The geology of the Cederberg comprises of the Cape Supergroup (Table Mountain Group, Bokkeveld Group and Witteberg Group) and the Karoo Supergroup (Dwyka Group, Ecca Group and Beaufort Group). The Cape Supergroup was formed about 700 – 600 Ma ago by a succession of sedimentation of sandstone (silt, mud and sand). The distinct reddish colour of rock is a result of minerals like iron and manganese that formed part of the sediments.
The Cederberg is famous for its spectacular rock formations that were sculpted by wind and water over many millions of years. Almost the entire area consists of sedimentary rock, sandstone and shale. According to Barnard & Greeff (1993) the Cederberg was a prominent feature since before the breaking up of Gondwanaland 130 million years (Ma) ago.
About 330 Ma ago climatic change set in and the rapid growth of the continental ice sheets resulted in a drop in sea level which exposed the upper Witteberg Group sediments that began eroding. This process was enhanced by scouring actions of large continental glaciers moving over these exposed layers. These moving glaciers played a big role in the forming of the high mountains and deep valley landscape of the Cederberg Mountains as we know it today.
The first layer of the Karoo Supergroup was deposited over the Cape Supergroup, about 310 Ma ago when the icy conditions subsided.
Due to intercontinental movement and forces about 300 Ma ago the stratigraphy of the Cederberg shows eastward-dipping of strata of the Cape Supergroup overlain by the Karoo Supergroup (Reid et al, 2000). This can be seen in the ridges (‘riffels’) east of the road between Mount Ceder and Wupperthal.
Having heard so much about the beauty and uniqueness of The Cederberg Wilderness Area near Cape Town, I made it top of my priorities to visit our friends at Cederberg Private Cellar, on my recent trip to South Africa. A three hour drive north of Cape Town takes you through a dusty, dry and arid landscape, with striking mountains all around covered in the most extraordinary rock formations.
Large numbers of cedar trees were felled as the wood was in great demand for construction, some 7 200 trees were used as telephone poles between Piketberg and Calvinia. In 1967 the removal of dead cedar trees was halted, and all other forms of exploitation ended in 1973 with the proclamation of Cederberg Wilderness.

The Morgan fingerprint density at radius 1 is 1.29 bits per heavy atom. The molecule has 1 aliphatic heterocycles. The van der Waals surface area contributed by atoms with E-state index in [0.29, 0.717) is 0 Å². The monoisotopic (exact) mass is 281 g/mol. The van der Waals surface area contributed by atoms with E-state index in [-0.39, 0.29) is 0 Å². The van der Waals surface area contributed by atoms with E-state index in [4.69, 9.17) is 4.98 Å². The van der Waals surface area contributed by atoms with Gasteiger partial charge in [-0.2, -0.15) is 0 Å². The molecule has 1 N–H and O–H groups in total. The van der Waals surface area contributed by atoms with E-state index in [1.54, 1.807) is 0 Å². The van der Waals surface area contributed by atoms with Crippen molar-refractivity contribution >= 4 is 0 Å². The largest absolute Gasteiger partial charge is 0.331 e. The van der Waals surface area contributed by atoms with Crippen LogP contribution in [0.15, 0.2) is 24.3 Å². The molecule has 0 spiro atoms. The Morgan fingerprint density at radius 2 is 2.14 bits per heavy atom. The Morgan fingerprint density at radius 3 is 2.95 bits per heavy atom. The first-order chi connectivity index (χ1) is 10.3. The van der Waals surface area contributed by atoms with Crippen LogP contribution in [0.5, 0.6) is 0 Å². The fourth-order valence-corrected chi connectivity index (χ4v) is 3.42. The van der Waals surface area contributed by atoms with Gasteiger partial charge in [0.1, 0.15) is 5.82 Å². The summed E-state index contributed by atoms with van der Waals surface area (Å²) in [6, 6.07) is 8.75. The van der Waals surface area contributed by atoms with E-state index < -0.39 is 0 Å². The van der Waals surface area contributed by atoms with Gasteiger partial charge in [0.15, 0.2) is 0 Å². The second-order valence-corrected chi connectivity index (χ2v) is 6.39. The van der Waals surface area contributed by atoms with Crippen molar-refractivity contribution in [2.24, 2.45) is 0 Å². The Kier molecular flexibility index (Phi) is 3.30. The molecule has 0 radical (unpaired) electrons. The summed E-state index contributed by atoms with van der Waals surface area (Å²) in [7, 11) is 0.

A programme started in 1987 by CapeNature aimed to restore the status of the tree by planting out nursery-grown seedlings into its natural habitat in the Cederberg mountains. Since then many thousands of seedlings have been planted out in fire-protected, rocky sites. In 2003 a nursery was established at Matjiesrivier Nature Reserve in collaboration with the Botanical Society, CapeNature and the Cederberg Conservancy.
Annual cedar-planting events during May and June are part of the ongoing attempts to secure the cedar’s existence for future generations to enjoy.
The endemic Clanwilliam cedar tree occurs only in the Cederberg mountains, 270km north of Cape Town; it represents one of 1000 surviving conifer species in the world. The number of trees has declined dramatically over the past two centuries, partly due to unsustainable exploitation and partly due to an increase in fire frequency.
The species is facing a very high risk of extinction in the wild and has therefore been categorised as endangered on the Red Data List. To date, the Cedar Tree Project has initiated the planting of more than 1000 young cedar trees in the Cederberg area.
The river systems are special too: there exists in these mountains the greatest diversity of endemic fish, south of the Zambezi River. There are at least eight species of fish in the Cederberg’s catchment which are found nowhere else on earth. Yet most of these are under threat of extinction, because of alien fish like small-mouth bass, and invasive, non-indigenous trees which deplete water supplies. Fortunately, CapeNature and their partners are making great strides to rectify the situation.
About 200 years ago, there used to be millions of Clanwilliam cedar trees in the Cederberg region.
Today, there are roughly only about 13 000 counted trees left – a remnant of the last Ice Age that is battling for survival against climate change.
It grows in the highest altitudes of the world-famous rocky landscape, highly susceptible to fires due to its combustible oil. Unlike the fynbos that surrounds it, the cedar tree doesn’t regrow or resprout after a fire – once burnt all that remains is a prophetic skeleton that eerily juts out on the rocky outcrops
Climate change has also impacted heavily on its germination rate. The cedar tree seed needs a lot of moisture to germinate, and the reduced rain in the region means it will lie dormant in the soil for too long, eaten by rodents and birds before it can finally bloom. And it takes 30 years for a cedar tree to bear its bounty.
But the species has one saving grace – efforts made by Bushmans Kloof Wilderness Reserve and provincial conservation authority CapeNature has a planting project that will hopefully ensure its survival. They collect seeds and then grow them in nurseries until they’re strong enough to be replanted in the wilderness, full of hope of growing a sizeable forest.
Kromrivier Pass (Cederberg)